Cheap Lens Vignetting

Historic Buildings at Fort Casey

This is an example of the vignetting you get from a cheap lens. The same cheap 400mm reflex lens that I discussed on my last post (and from the same trip to Whidbey Island and Fort Casey). You tend to get some vignetting with any reflex lens due to design issues, but I was a little surprised at the amount I got in some of my images. I haven’t figured out why some images are more ‘severe’ than others, but there is some in most images. Vignetting can be intentionally added to some images to focus the viewers attention on the main subject. The image below shows how this might work … and is an example of cropping away a lot of the corner areas of the image to minimize the vignette.

Jefferson County Building Clock Tower

Finally, another couple shots from that trip that were cropped to eliminate most of the vignetting.

Point Wilson Lighthouse at Fort Worden
Fort Worden Historic Buildings

New Lens: Depth of Field

Wild Rose and Cow Parsnip at Fort Casey

I recently bought a new lens: a Tokina f/8 400mm reflex. It is a wonderful lens for its small form and cost (less than 10% what a Nikon 400mm ‘normal’ telephoto lens lists for). There are some trade offs for any reflex style lens: you get a fixed aperture and some artifacts from the front reflex mirror. I took it on the Port Townsend – Coupville ferry run and while on Whidbey Island, I walked around Fort Casey.

One of the characteristics of long telephoto lenses is relatively shallow depth of field. You can use it to your advantage, but it can be a challenge getting your image to work out. In the image below, I was focused on getting the kite in the image … which I did successfully. But the kite is just about all that’s in focus.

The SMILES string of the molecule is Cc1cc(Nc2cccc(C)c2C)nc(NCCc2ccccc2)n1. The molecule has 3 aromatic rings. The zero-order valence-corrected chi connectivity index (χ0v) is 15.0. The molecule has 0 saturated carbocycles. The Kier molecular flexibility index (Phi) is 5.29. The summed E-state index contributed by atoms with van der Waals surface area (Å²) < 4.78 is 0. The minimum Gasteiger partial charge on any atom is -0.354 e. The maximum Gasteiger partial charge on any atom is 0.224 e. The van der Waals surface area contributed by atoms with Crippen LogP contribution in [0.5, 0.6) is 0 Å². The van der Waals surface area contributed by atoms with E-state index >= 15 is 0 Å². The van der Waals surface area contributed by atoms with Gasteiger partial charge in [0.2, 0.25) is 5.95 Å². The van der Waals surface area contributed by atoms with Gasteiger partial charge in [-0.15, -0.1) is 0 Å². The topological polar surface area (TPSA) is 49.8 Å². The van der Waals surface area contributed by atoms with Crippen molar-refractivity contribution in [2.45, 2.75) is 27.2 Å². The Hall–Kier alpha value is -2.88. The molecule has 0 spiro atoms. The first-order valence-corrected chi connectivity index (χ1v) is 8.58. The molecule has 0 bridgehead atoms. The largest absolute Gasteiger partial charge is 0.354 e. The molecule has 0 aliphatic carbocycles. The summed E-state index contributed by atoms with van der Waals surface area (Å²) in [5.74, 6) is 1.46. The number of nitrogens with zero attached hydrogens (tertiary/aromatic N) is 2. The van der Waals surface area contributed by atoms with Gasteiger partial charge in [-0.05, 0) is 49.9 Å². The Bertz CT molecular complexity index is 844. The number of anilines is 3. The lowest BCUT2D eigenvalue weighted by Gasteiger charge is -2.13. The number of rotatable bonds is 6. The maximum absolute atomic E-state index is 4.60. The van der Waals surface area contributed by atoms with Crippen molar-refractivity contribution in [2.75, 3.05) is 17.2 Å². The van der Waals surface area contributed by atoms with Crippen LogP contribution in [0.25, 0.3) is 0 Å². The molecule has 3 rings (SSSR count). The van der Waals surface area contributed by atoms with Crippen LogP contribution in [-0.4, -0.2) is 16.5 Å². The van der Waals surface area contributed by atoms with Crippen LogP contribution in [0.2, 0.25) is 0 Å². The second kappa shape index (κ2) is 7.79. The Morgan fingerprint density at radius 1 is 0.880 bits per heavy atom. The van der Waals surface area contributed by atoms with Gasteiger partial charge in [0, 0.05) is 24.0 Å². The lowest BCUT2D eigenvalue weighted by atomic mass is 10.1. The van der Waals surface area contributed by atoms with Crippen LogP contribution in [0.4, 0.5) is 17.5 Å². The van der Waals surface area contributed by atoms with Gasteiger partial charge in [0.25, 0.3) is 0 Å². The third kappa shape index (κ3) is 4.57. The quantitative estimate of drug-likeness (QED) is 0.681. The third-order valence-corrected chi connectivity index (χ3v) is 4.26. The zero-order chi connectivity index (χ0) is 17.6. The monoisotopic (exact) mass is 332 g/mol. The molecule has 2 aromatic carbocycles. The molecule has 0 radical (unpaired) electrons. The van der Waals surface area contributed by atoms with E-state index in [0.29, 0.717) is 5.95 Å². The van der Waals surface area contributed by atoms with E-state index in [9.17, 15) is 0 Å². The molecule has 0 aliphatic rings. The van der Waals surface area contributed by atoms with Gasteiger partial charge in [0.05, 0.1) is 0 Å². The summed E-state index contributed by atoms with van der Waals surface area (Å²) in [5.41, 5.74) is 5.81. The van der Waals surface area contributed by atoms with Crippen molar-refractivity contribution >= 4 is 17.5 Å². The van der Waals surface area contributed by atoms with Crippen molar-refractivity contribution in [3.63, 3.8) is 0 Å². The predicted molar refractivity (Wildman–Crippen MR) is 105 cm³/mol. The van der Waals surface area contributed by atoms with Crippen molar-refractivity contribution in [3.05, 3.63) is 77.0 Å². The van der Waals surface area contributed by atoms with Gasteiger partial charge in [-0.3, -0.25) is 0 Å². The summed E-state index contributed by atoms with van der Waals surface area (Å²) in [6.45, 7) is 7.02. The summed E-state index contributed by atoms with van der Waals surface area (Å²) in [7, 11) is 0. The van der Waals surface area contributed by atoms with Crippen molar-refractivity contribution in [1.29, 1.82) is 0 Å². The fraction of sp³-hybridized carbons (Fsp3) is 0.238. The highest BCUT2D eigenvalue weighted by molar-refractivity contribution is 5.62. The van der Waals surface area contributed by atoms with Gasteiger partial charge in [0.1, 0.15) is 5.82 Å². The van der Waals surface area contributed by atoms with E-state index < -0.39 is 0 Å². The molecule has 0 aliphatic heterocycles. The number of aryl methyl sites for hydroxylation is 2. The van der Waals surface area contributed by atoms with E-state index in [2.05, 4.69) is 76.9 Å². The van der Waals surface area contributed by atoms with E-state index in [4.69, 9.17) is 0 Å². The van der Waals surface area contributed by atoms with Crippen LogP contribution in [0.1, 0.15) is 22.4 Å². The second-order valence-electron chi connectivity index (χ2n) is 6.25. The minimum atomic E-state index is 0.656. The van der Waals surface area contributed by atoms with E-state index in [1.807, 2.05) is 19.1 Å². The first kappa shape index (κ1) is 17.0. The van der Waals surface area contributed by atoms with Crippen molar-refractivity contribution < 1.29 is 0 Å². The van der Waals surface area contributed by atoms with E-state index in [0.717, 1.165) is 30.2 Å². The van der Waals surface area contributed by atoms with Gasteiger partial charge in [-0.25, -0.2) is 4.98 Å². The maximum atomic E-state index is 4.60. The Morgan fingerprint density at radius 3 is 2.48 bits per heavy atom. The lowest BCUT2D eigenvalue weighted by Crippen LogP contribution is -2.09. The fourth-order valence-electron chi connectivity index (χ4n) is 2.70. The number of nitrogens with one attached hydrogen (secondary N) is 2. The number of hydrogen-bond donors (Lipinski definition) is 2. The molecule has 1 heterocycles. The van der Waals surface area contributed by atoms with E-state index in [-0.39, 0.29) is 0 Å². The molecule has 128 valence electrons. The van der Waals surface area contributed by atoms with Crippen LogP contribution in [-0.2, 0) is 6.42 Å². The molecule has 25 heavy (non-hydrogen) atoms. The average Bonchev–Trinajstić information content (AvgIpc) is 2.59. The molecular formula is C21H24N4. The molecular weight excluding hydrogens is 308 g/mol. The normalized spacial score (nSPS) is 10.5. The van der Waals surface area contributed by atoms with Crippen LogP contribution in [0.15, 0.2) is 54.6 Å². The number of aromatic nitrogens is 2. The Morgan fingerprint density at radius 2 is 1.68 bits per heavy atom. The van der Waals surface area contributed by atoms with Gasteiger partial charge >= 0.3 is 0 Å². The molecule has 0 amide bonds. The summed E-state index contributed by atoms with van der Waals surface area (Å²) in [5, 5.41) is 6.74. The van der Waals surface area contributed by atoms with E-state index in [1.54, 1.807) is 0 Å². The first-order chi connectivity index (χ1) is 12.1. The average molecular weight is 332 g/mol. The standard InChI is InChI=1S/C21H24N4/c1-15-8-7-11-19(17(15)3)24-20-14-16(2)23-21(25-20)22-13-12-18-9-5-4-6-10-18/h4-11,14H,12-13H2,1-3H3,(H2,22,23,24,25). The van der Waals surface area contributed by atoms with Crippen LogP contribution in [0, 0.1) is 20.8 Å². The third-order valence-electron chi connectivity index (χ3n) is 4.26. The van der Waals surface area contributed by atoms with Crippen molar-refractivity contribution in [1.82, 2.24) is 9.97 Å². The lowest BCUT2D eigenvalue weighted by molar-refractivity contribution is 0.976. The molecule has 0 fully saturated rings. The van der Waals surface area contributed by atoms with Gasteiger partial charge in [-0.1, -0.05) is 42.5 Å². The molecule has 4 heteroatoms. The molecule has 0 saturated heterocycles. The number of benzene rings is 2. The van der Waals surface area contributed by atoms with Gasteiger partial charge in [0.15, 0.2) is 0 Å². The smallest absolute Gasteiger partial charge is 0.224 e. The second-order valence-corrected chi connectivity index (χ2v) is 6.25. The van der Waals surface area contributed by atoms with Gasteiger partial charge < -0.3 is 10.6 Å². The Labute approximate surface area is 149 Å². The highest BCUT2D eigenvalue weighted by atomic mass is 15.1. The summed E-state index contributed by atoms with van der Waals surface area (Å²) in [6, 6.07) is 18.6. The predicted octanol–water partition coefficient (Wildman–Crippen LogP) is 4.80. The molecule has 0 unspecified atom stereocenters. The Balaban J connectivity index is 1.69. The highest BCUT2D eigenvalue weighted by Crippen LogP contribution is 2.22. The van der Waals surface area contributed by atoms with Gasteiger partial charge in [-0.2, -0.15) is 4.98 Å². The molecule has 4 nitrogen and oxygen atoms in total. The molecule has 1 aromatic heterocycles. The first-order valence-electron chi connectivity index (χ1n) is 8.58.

Kite at Fort Casey

River Otter

River Otter

I was walking along the beach at Fort Worden State Park (Port Townsend, WA) when a river otter came out of the water and climbed up onto the rocks in front of me. It seemed fairly unconcerned with my taking photos, but did keep watching me. Fine with me … eye contact is good.

Nisqually Delta — Mountains in the Sky

Nisqually Delta — Mountains in the Sky

The Nisqually Delta is outside of Olympia, WA and is home of the Nisqually – Billy Frank, Jr. National Wildlife Reserve. It had been diked, drained and converted to farmland back 100 years ago or so, but the dike was intentionally breached and the interior is now salt marsh and provides home to young salmon. They built a wonderful walkway that runs most of a mile out for viewing birds and other critters. I took this image across to Luhr Beach (the buildings on the water) and the boat ramp. I didn’t notice the mountains visible in the cloud gaps until recently. They are the southeast corner of the Olympic Mountains from about Mount Ellinor to The Brothers.

Beach Grass

Beach Grass 1

These are both images of grass along the beach. The top one has the grass growing almost on a vertical bank with just a few green shoots coming up through the yellowed remains. It was taken with my iPhone, while the bottom image was taken with a film camera. You can see the film grain pretty clear in it, especially in the sky. Also, the wind was blowing the grass below … but in both you can see the effects of the wind.

Create a website or blog at

Up ↑

%d bloggers like this: